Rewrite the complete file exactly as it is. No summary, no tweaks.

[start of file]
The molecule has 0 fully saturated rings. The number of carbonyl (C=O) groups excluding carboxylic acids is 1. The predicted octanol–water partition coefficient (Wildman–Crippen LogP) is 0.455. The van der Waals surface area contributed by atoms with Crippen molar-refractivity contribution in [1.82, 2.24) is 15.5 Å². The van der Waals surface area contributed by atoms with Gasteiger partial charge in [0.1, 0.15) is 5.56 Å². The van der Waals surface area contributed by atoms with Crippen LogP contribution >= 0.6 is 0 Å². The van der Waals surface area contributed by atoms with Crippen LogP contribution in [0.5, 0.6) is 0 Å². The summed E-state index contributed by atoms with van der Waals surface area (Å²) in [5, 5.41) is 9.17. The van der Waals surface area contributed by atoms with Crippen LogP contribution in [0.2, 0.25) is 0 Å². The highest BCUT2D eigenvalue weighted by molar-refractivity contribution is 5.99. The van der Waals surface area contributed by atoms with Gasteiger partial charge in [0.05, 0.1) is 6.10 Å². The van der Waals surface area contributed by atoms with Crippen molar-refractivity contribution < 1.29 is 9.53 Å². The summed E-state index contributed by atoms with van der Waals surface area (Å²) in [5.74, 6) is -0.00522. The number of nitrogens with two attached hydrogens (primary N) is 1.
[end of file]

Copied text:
The molecule has 0 fully saturated rings. The number of carbonyl (C=O) groups excluding carboxylic acids is 1. The predicted octanol–water partition coefficient (Wildman–Crippen LogP) is 0.455. The van der Waals surface area contributed by atoms with Crippen molar-refractivity contribution in [1.82, 2.24) is 15.5 Å². The van der Waals surface area contributed by atoms with Gasteiger partial charge in [0.1, 0.15) is 5.56 Å². The van der Waals surface area contributed by atoms with Crippen LogP contribution >= 0.6 is 0 Å². The van der Waals surface area contributed by atoms with Crippen LogP contribution in [0.5, 0.6) is 0 Å². The summed E-state index contributed by atoms with van der Waals surface area (Å²) in [5, 5.41) is 9.17. The van der Waals surface area contributed by atoms with Crippen LogP contribution in [0.2, 0.25) is 0 Å². The highest BCUT2D eigenvalue weighted by molar-refractivity contribution is 5.99. The van der Waals surface area contributed by atoms with Gasteiger partial charge in [0.05, 0.1) is 6.10 Å². The van der Waals surface area contributed by atoms with Crippen molar-refractivity contribution < 1.29 is 9.53 Å². The summed E-state index contributed by atoms with van der Waals surface area (Å²) in [5.74, 6) is -0.00522. The number of nitrogens with two attached hydrogens (primary N) is 1.